The Fourth Amendment generally prohibits the warrantless entry of a person's home, whether to make an arrest or to search for specific objects. Illinois v. Rodriguez, ___ U.S. ___, 110 S.Ct. 2793, 2797, 111 L.Ed.2d 148 (1990) (citing Payton v. New York, 445 U.S. 573, 100 S.Ct. 1371, 63 L.Ed.2d 639 (1980) and Johnson v. United States, 333 U.S. 10, 68 S.Ct. 367, 92 L.Ed. 436 (1948)). The entry is presumptively unlawful unless the Government can prove that the circumstances fit under an exception to the warrant requirement. The exception relied upon here is "exigent circumstances," which attaches if the suspect is about to flee, evidence is about to be destroyed, or life is about to be threatened.

The Second Circuit has adopted the factors set forth in Dorman v. United States, 435 F.2d 385, 392-3 (D.C. Cir. 1970) (in banc), as "guideposts intended to facilitate the district court's determination of whether exigent circumstances existed." United States v. MacDonald, 916 F.2d 766, 769 (2d Cir. 1990); see United States v. Martinez-Gonzalez, 686 F.2d 93, 100 (2d Cir. 1982); United States v. Crespo, 834 F.2d 267, 270 (2d Cir. 1987), cert. denied, 485 U.S. 1007, 108 S.Ct. 1471, 99 L.Ed.2d 700 (1988). The Dorman factors have been summarized as follows:

  (1) the gravity of violent nature of the offense

  (2) whether the suspect `is reasonably believed to
  be armed';

  (3) `a clear showing of probable cause . . . to
  believe that the suspect committed the crime';

  (4) `strong reason to believe that the suspect is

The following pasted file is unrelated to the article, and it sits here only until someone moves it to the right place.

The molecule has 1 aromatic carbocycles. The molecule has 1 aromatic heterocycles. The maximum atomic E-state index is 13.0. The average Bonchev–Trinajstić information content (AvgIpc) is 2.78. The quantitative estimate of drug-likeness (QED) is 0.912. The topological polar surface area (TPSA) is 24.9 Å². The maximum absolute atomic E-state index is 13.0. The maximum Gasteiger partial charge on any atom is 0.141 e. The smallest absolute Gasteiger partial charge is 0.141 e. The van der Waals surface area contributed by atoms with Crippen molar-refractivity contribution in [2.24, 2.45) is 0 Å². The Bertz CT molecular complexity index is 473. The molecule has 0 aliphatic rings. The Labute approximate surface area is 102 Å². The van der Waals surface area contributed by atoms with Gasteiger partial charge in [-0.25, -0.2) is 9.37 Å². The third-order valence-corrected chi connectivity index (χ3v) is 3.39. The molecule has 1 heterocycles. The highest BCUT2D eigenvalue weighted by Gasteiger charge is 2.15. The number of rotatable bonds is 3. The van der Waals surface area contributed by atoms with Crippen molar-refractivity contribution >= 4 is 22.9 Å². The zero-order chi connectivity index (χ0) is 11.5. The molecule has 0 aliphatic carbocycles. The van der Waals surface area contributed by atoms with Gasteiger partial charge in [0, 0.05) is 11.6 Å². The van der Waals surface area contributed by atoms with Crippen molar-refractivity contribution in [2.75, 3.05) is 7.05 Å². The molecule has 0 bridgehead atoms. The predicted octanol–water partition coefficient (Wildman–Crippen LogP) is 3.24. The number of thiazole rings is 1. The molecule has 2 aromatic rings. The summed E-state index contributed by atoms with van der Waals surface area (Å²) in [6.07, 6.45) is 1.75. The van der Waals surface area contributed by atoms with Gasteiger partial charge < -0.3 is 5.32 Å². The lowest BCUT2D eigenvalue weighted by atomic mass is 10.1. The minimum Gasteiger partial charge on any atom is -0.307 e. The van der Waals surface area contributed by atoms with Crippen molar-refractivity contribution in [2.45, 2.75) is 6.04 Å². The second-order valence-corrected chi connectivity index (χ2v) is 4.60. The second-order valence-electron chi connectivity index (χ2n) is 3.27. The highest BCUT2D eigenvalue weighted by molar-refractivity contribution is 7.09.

in the premises being entered';

  (5) `a likelihood that the suspect will escape if
  not swiftly apprehended'; and

(6) the peaceful circumstances of the entry.

United States v. Reed, 572 F.2d 412, 424 (2d Cir.), cert. denied, 439 U.S. 913, 99 S.Ct. 283, 58 L.Ed.2d 259 (1978)). The Dorman factors are meant to be "illustrative," not "exhaustive":

  Sometimes the presence of a solitary factor
  suffices, see, e.g., United States v. Gallo-Roman,
  816 F.2d 76, 79-80 (2d Cir. 1987) (destruction of
  evidence), alternatively, a combination of several,
  see, e.g., United States v. Callabrass,
  607 F.2d 559, 563-64 (2d Cir. 1979), cert. denied,
  446 U.S. 940 [100 S.Ct. 2163, 64 L.Ed.2d 794] (1980)
  (destruction of evidence and danger to public).

MacDonald, supra, 916 F.2d at 770.

MacDonald is a recent Second Circuit elaboration of the exigent circumstances doctrine. In that case, a team of drug enforcement agents was informed that narcotics were being sold in a certain apartment. One agent entered the apartment in order to make an undercover buy. Inside, he saw six men. One man was holding a pistol and one was counting cash. The officer bought $5 worth of marijuana, then returned to the surveillance team outside. Ten minutes later, seven officers entered the apartment without a warrant and arrested five of the men. The agents seized marijuana, cocaine, two guns, and narcotics paraphernalia from the apartment. Id. at 768.

On these facts, a 2-1 majority panel in the Second Circuit reversed the District Court's finding of exigent circumstances. It held that defendants were carrying out their "business as usual" and had no notice of police infiltration; the police had no reason to think that the defendants knew of their presence or of the undercover buy. The Court therefore suppressed the fruits of the arrest.